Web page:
And I became drunk with power.
I went around saying,

"I have friends in prison, man."

Roque, Honda, Chucky.

I'm not afraid of anything anymore.

If someone tries anything,
I'll go, "I'm sending Rocky."

Rocky. I mixed up Roque and Chucky.
Sorry. They're back there.

And there were problems
I never could have imagined.

For example, one of my students

was going to make a joke
about the Mataviejitas,

because that was her cellmate.

She was 65 when they paired them up.

Yes, our justice system is a bitch.

But I think it was like a test
to see if she was over it.

"Let's see if she's cured."
So, in the workshop,

she was going to make a joke about that,

and she told me one day, "I'm worried.
I bought some tacos from Juana..."

Juana is the serial killer.

"And she told me she'd heard
someone in the workshop

"had been talking about her."

And I gasped.

I know, it's pretty dramatic.

So, she told her, "No way! Who?

"I don't think so." But it was her.

"No, that's strange.
I haven't heard anything.

"Who told you?"

And Juana says, "Araceli told me." Araceli

is another Mataviejitas,

because there are two.

I said, "How strange that they get along

"because they're like rivals."

It's good there's healthy competition
inside prison.

We had those kinds of issues.

That's one of the stories
you'll be hearing about tonight.

I'm going to introduce
our first comedian. Ready?


We need more excitement.

I feel I need more.


Imagine it's your first time on stage,

and you're coming from prison. You need
more enthusiasm not to shit your pants!

I give you Alberto!

What's up? Good evening!

This is crazy, man. What a lovely place.

Sorry, but I have the same problem
with nerves and with men.

I've never been able to control them.

Thank you so much for coming to see

the stand-up show of a sick person.

I don't have cancer, I'm just bald.



I'm HIV positive.

What a shame, you went from
pity to disgust in a second.

My HIV has nothing to do
with my sexual orientation.

I didn't get it because I'm gay,
it's because I'm a whore.

But I have to admit,

I was told that whores enjoy it more.

And it's true.


It all started during catechism
when I was ten.

Believe it or not, I went to catechism.

I'm a Catholic whore.

Well, I was told that God

doesn't like gay people,
that he hates them.

And one night, the prophecy became true.

I was sleeping.

And I was dreaming
that I was tied to a tree.

I saw some trees in the distance,

and suddenly,
Jesus was walking towards me.

He told me, "You have to obey!"
And he whipped me.


"Are you gay?"

And he whipped me again.

And I told him, "Hit me again."

The guy comes out shirtless,
with his long hair,

how could I resist?
My name's Alberto Lopez. Thank you.

You feel a burning sensation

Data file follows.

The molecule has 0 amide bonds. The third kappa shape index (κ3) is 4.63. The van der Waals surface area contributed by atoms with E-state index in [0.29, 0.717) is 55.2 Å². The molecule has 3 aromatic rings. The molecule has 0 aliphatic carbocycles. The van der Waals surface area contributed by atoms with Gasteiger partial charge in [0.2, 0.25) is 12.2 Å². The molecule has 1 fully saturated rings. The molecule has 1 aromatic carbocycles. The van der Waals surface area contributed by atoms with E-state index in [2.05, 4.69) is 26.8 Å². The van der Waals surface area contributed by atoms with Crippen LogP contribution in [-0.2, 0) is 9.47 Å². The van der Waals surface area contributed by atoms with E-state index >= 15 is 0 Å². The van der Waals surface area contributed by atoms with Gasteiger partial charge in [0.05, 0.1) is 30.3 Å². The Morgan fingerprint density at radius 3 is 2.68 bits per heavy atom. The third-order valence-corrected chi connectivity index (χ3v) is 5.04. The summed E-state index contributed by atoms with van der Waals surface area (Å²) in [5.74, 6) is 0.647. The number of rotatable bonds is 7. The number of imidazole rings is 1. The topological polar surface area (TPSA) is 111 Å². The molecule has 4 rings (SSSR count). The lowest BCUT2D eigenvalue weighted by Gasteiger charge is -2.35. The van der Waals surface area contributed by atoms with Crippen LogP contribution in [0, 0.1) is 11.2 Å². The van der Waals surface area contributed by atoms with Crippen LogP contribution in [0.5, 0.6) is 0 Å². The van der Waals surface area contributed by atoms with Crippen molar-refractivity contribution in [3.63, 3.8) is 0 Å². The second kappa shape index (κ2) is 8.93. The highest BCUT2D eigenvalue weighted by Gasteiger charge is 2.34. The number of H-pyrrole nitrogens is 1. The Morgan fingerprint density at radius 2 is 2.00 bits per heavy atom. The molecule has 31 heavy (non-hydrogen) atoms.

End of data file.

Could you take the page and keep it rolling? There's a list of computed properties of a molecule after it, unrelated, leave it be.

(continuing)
in your stomach,

you start sweating...

But after the first laugh
from the audience,

it's like they're hugging you with laughs.

It's like being among family, you know?

When I saw my family,

I knew that if I stayed
with them any longer,

I would cry my eyes out.

Listen, I'm terrified.

I mean it. Even my hearing was easier.

I'm Tiara, and I'm going to tell you
what it was like to arrive

at Santa Martha penitentiary.

I didn't think I'd be there very long.

My lawyer told me
he'd get me out in three months.

And I thought he was a badass.

I even recommended him
to a few of my friends.

I've been in prison for two years.

So I have my friends.


If someone recommends a lawyer to you,
make sure they're not in jail. I mean it.

Don't listen to them.

At first, they sent me to Dormitory A,

the one for those being prosecuted
but still awaiting a sentence.

That wasn't a dormitory. It was purgatory.

There you pay your dues.

It's a place with 15 women

locked up together for 23 hours.

In that limbo,
I bit off all my fingernails,

I had a phantom pregnancy, I went crazy.

You learn about crimes
you never knew existed.

I got some ideas.

And I had to learn
a very sophisticated language.

"Sheep, ranches,
grasshoppers, chirimiquis,

"butches..." That was the hardest one
for me to understand.

What are "butches?"

They'd asked me, "Are you a butch?"

I'd go, "No, I'm Tiara."

Later I understood
that it was because I shaved my hair.

Outside, the Mohican look is in,

but inside, it means you're a lesbian.

I said, "No."

I denied it completely.

"I don't like women."

"Yes, Tiara. You like women."

After two years,
I broke up with my girlfriend.

-You were amazing!

Those hugs meant the world to me.

Despite the distance,

we're becoming closer
as mother and daughter,

because I need her and she needs me.

Hi, nice to meet you. How are you?


It's nice to see beautiful people

because everybody in jail is hideous.


When we get into junior high,
we have our first loves...


...our first experiences,
and our first fuck-ups.

I had a bad experience,
because my girlfriend was terrible.

If I was three minutes late, she'd ask:

"Where were you?

"If you cheat on me, I'll cut it off."

Then I was watching a documentary

about birds.

I didn't know that birds,
in order to get a mate,

fight a bunch of other birds

to see who gets the female bird.

But that's not the end of it. Why?

Then they have to build
a fancy nest, otherwise

they get rejected. It's true.

In addition to fighting,

they have to build a fancy nest
or off they go.

Wanna get married?
Don't have a house or a car? Bye-bye.

Sounds familiar.

So I said, "I'll go see my girl
and tell her it's over."

Driving there,
I was determined to dump her.

And then I get there...

And no. "Hey, honey." "Yes, my darling?"

"You look beautiful." "Really?"

So, ladies, make love, not war.

Love us more, and hit us less.

I'm Juan Luis Espinosa Ferreira,
Honda. That's all.

Thank you so much!

I can't explain it. It's so great.

You're giving me

one of the best things in my life.

Where is Orlando's family?

There you are. That's his nephew.

They brought his nephew.

Are there any parents here today?

A lot. We messed up, okay.

But parents truly know

how difficult it is to have a life
after having children.

How difficult it is to go out on a Friday.
Who do you leave them with?

There's a hierarchy.

First, there's your spouse, right?

Then, their grandparents.

But only if they're good,